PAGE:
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251 doctors intended to leave Turkey in 1st month of 2023, TTB data shows

Turkey doctors

Health workers and doctors wearing personal protective equipment (PPE) hold placards reading "You cannot manage, we are dying - We are running out" during a demonstration against governments health policy on September 15, 2020 in front of Istanbul University medical faculty. Ozan KOSE / AFP

Statistics from the Turkish Medical Association (TTB) show that 251 physicians applied for a certificate of good standing in advance of moving abroad in January, local media reported on Wednesday.

Doctors in Turkey increasingly continue to leave the country as the Justice and Development Party (AKP) government fails to meet their demands for manageable workloads and increased security and pay.

While only 59 doctors applied to the TTB for the certificate in 2012, the number increased to 90 in 2013, 118 in 2014, 150 in 2015, 245 in 2016, 482 in 2017, 802 in 2018, 1,057 in 2019, 931 in 2020 and 1,405 in 2021.

Among the 2,685 physicians who applied for the certificate last year were 1,341 general practitioners and 1,344 specialists, according to Turkish media reports.

“The emigration trend has not slowed down in 2023, which physicians entered under difficult working conditions and attacks on their professional organization, the TTB. We will continue our struggle for a healthy future with hope and determination,” the TTB said, sharing the relevant data in a tweet.

Turkish President Recep Tayyip Erdoğan in a speech in early March condemned an increasing number of Turkish doctors who are choosing to move to the private sector or go abroad for better job opportunities, saying they are free to go and that Turkey will find ways to make up for their loss.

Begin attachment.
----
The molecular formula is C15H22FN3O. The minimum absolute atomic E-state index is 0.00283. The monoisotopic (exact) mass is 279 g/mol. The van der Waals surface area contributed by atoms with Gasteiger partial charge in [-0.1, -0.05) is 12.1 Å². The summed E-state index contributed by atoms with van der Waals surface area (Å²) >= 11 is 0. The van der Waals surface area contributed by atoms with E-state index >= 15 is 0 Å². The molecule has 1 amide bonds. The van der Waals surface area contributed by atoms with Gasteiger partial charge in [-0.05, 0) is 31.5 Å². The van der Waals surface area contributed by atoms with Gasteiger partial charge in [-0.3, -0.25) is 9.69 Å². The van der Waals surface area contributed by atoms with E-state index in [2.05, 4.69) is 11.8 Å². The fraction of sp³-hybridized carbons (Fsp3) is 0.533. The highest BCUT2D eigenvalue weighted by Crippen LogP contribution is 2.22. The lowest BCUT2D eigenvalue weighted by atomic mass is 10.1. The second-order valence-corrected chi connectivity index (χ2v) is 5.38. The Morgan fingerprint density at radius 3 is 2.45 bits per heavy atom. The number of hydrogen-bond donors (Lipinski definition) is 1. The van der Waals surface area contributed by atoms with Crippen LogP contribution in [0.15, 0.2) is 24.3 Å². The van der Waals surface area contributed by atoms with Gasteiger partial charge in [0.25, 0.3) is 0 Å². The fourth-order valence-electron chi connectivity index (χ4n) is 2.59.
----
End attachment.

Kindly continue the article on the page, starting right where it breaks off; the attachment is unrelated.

After facing an angry reaction from the medical community, thousands of whose members took to the streets on the occasion of Medicine Day, marked every March 14 in Turkey, Erdoğan later praised the efforts of doctors, especially during the pandemic, and said, “Turkey is always in need of its doctors and is indebted to them.”

The president’s remarks came amid protests calling for more manageable workloads, increased security and an increase in pay due to the heavy workload caused by the COVID-19 pandemic, rising cases of physical violence against healthcare employees and soaring inflation that reduce doctors’ salaries to close to the minimum wage.

The doctors’ departures are a sad indictment of Erdoğan, who has burnished his own reputation by expanding universal health care over his 20 years in power. But the strains of the overhauls wrought by Erdoğan, in addition to those brought by the pandemic and increasing inflation, have undermined the very professionals on whom the health system depends.

Up to 3,000 doctors preparing to leave Turkey by end of 2022, TTB estimates show

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